COLOURED ARCHIVE IMAGES | OLGA SHIRNINA
Operation Barbarossa was the infamous Axis invasion of the Soviet Union, which led to massive bloodshed during World War II. Within two years of signing a non-aggression treaty with Soviet Union dictator Joseph Stalin, Adolf Hitler had deployed over four million soldiers into the Soviet border on June 22, 1941. Hitler’s zealous attempt to lay siege on the Soviet territory amassed over 775,000 German casualties, 800,000 Soviet casualties, and six million Soviets wounded or captured.
The staggering decline of Soviet manpower at the height of the blitzkrieg attacks prompted Stalin to take any measures necessary to defend his territory. Women from all across the land wrote in ready to fight. Women who had lost brothers, women who had lost fathers, women who had lost sweethearts and husbands, and women who had nothing to lose were all ready to join the fight against the Third Reich.
Marina Roskova made history for breaking stereotypes and records alike. She was deemed the “Soviet Amelia Earhart”, but I think her name and her story is more than enough to stand alone. She was the first woman in the Soviet Union to become a navigator for the Air Force, the first woman to teach at the Zhukovskii Air Academy, and the woman who convinced Joseph Stalin to create the first all-female Aviation Corps. Deputy Commander Irina Rakabolskaya tells how the first slogan of the regiment brought upon by Roskova was: "You are a woman and you should be proud of that."
Three squadrons comprising of about 400 women aged from late teens to early twenties entered into a world unknown to them. At the Engles School of Aviation, they underwent intensive training in aviation, mechanics, and navigation using leftover and cheap utensils such as paper, pencils, compasses, and flashlights in order to figure their way through obstacles. Their ill-fitting uniforms were hand-me-downs from the men of the Air Force, but their meager resources were no match for the heart that they all possessed.
The most decorated regiment to flourish from this movement (and the only to remain all-female in operation until the end of the war) was the 588th Night Bomber Regiment (588 NBAP), more notoriously known as the Night Witches by their German opponents. The unit flew over 24,000 missions in combat over the following four years of war, and produced 23 recipients of the “Heroes of the Soviet Union” (editors note: the average number of recipients per regiment was only around 3). Their revenge amassed a total of 23,000 tons of bombs dropped on enemy troops.
“Marina Roskova was convinced that when women fought together there were stronger ties of friendship between them than with men… Women, she was convinced, had a much stronger sense of responsibility to each other in a combat situation than men did” (excerpt from “To the Skies (Other Short Stories)” by Fred Bazler).
The name Night Witches or Nachthexen in German was cursed to them as they became some of the most feared pilots of the sky. The ladies operated in the dead of night, not to mention the freezing temperatures of winter. They were granted meager resources, including wooden biplanes that were so small they couldn’t be picked up on radars, and so light they had to lie down on the wings in order to keep from blowing over during the winter storms. These planes could only hold two women and two bombs, and not much else. They didn’t use radios, so radio locators couldn’t find them.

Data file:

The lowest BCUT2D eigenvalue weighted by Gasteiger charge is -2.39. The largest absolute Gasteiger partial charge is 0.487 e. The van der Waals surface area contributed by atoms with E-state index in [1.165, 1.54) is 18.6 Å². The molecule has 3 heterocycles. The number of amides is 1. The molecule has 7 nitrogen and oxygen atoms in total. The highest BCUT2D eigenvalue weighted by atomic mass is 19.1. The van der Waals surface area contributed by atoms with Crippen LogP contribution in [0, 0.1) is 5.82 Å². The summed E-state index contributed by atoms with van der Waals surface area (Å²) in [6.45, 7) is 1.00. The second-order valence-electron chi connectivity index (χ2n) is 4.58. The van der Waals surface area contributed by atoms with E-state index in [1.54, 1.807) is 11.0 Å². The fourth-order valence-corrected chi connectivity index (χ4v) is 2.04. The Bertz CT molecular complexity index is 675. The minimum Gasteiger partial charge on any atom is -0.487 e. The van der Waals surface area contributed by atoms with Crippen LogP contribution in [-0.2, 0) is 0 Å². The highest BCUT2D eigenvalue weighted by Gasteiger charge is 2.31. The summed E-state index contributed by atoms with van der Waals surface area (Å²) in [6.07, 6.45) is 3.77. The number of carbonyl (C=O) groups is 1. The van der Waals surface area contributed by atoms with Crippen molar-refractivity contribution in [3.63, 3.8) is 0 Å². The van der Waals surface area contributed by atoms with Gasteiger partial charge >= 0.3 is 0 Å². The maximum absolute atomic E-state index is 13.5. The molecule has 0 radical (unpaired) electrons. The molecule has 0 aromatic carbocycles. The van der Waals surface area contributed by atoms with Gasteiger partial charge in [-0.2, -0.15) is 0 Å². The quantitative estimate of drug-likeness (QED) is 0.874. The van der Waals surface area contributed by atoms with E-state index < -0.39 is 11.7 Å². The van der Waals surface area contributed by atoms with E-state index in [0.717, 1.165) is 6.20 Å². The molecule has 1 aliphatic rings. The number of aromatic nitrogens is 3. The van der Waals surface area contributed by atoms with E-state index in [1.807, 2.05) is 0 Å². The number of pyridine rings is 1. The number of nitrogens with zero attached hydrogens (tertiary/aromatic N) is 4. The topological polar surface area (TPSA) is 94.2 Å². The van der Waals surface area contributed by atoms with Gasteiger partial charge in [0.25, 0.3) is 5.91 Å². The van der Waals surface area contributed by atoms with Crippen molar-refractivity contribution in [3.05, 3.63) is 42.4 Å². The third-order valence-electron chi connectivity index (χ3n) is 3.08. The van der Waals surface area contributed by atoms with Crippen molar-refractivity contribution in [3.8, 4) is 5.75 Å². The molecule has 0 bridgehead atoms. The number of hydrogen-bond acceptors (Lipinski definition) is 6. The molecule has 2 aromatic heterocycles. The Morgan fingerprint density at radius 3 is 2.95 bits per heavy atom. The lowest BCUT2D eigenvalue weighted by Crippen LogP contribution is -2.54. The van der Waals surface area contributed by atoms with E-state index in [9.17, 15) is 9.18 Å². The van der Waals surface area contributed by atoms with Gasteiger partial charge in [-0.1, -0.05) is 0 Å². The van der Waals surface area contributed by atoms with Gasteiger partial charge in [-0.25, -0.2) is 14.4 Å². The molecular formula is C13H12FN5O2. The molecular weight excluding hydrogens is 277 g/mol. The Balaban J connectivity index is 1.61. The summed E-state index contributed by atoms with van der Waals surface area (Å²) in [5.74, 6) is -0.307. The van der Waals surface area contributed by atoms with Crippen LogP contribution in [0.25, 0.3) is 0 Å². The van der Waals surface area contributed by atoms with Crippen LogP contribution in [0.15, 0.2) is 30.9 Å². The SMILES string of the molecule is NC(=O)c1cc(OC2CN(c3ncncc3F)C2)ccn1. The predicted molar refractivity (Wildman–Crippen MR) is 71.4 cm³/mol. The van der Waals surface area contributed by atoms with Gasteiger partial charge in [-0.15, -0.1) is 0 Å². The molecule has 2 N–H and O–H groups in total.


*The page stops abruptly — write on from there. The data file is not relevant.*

Foregoing parachutes, they flew at low altitudes and perfected a craft of stealth and tight maneuverability. Their tactic was as follows: two planes would set out side-by-side to act as decoys, and a third followed along behind them. The first two would grab the attention of the German searchlights below and then scatter, causing a flurry amongst the German troops below. The third would utilize the dark space, shut her engine off and drop her bombs below. The enemy on the ground would only hear the whirl of the wind as the plane and bomb passed by, right before impending doom. Herein lies the background of their critically acclaimed name, "the Night Witches".
The Night Witches posed as one of the greatest threats in the War against Germany. Although they only had two bombs per mission, they would restock and perform up to eighteen missions a night and continued at that pace until the end of the war.
From pilots, to mechanics, to navigation, and beyond... the 588th Regiment of Night Witches has gone down in history as a pact between women to prevail in spite of all the obstacles. They rose to the challenge to protect and serve and they swore to defend their rights as women to build, lead, and fight. As the first nation to officially allow women in combat, the Night Witches serve as a beautiful reminder of the power of sisterhood, even today.
Editor's note: The below documentary footage is by Gunilla Bresky. It is the first of six parts (also found here), and includes interviews (in Russian, with English subtitles) with some of the original pilots and navigators of the Night Witches. In full it runs for close to an hour, but is well worth the effort.
Kristen is an old soul. Generous and kind, she is forever pushing her own boundaries and encouraging greatness in others. When she isn’t riding bikes, she’s under them (she’s a trained motorcycle mechanic, and could teach you more than a thing or two). Kristen is IVV’s Content Editor and US correspondent, bringing tales of her adventures across the interwebs to inspire and invigorate.